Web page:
After having provided his expertise to the ethnographic work carried out by Amplifier CdN in the summer of 2017, Gorka Espiau is still contributing to the processes of innovation and social transformation underway in Côte-des-Neiges, due to to the commitment and vision of many neighbourhood actors, including the Table de quartier. In collaboration with Lyne Poitras and at the request of the McConnell Foundation, he has written a report that illustrates what concrete actions can be introduced into the neighbourhood ecosystem, stemming from ethnographic listening and responding to needs, challenges, and aspirations of the citizens.

The “Countless Rebellions” Series

The McConnell Foundation aims to share the acquired expertise on how social change is generated through the project Countless Rebellions, a series of interviews that explores social innovation and systemic change. Discover their interview with Gorka Espiau here.

The Observatory of Montreal’s Narratives

Gorka Espiau contributes to the conceptualization and creation of the Observatory of Montreal’s Narratives. It is a tool for analyzing, interpreting and visualizing narratives that can act as a positive lever for the social transformation for neighbourhoods and cities. The data will come from numerous collaborations established with the various community and municipal actors of the metropolis as well as the interdisciplinary research community. Gorka Espiau will participate in a series of Observatory design workshops during the academic year 2018-2019. He also continues to publicize the project abroad to build an international platform for learning about tools that could be useful for the transformation of cities.

Memorandum of Understanding: CIRM and the Agirre Lehendekaria Center

Through the work conducted at CIRM and at the Agirre Lehendakaria Center for Social and Political Studies in the Basque Country, Gorka Espiau facilitated the creation of a memorandum of understanding between the two centres as well as the Etxepare Basque Institute. Theses agreements are signed on April 20th, 2018, aiming to foster collaboration and cooperation between these institutions and their social innovation projects, comparing the case of the Basque Country and to that of Montreal and the province of Quebec.

Signing ceremony of the Memorandum of Understanding, April 20th, 2018. From left to right: Mr. Juan José Ibarretxe, Ms. Irene Larraza, Mr. Bingen Zupiria, and Mr. Philip Oxhorn, respectively the Director of the Agirre Lehendakaria Center, the Director-General of the Etxepare Basque Institute, the Basque Minister for Culture, and the Associate Provost (International) of McGill University.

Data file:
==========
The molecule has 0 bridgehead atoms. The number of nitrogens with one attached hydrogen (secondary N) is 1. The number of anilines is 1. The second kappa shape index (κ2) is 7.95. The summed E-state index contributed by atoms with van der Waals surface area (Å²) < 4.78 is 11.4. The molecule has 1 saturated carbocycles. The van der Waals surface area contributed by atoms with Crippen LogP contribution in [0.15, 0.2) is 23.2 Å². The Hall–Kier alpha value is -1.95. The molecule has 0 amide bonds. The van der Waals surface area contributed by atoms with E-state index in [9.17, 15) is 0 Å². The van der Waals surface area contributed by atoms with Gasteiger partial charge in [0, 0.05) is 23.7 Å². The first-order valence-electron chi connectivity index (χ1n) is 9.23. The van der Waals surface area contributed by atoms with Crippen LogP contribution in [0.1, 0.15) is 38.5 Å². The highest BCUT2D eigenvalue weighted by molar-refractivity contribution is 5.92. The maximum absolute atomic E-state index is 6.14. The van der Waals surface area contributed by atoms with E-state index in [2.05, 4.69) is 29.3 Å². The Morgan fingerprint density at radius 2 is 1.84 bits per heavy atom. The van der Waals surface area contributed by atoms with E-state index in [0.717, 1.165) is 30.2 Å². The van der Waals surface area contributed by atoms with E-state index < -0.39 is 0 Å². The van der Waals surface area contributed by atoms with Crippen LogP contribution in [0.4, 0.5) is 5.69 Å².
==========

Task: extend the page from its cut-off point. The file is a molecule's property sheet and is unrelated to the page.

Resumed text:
La reinvención del modelo vasco

La transformación social, económica y cultural vivida por la sociedad vasca en las últimas décadas presenta una serie de indicadores excepcionales en un contexto de la máxima dificultad. Al colapso industrial, altísimas tasas de desempleo, el fin de la dictadura franquista y la construcción de un nuevo entramado institucional desde el año 78, se añadían constantes vulneraciones de los derechos humanos y violencia. La mayoría de sociedades que han vivido situaciones similares no han sido capaces de darle la vuelta a un contexto tan complejo y negativo.

Sin embargo, la sociedad vasca respondió de forma espectacular a casi todas estas amenazas y retos. En vez de seguir los consejos predominantes en la época (desindustrialización y políticas neoliberales), Euskal Herria optó por reinventar su estructura manufacturera, diseñar nuevos sistemas de cooperación público privada y nuevos modelos de competitividad basados en una distribución más equitativa de la riqueza como los impulsados por la economía social y cooperativa. En este mismo periodo histórico, la sociedad vasca fue capaz de detener el proceso de minorización de la lengua vasca y poner fin a la violencia de motivación política.

A pesar de las dificultades y retos a los que nos enfrentamos en el momento actual, estos indicadores demuestran la existencia de un modelo de desarrollo sostenible desde un punto de vista social, económico y medio-ambiental que puede ser proyectado hacia el futuro como marca país. Los cambios vividos en los países occidentales durante la última década demandan más que nunca modelos de desarrollo alternativos y con evidencia empírica que combinen la competitividad económica con el equilibrio social. En este contexto, y a pesar de nuestra dimensión y limitaciones institucionales, el pueblo vasco (su ciudadanía, organizaciones sociales, empresas e instituciones) tiene una oportunidad histórica de proyectarse internacionalmente como un modelo de desarrollo humano e innovación social que es plenamente competitivo en el mercado global.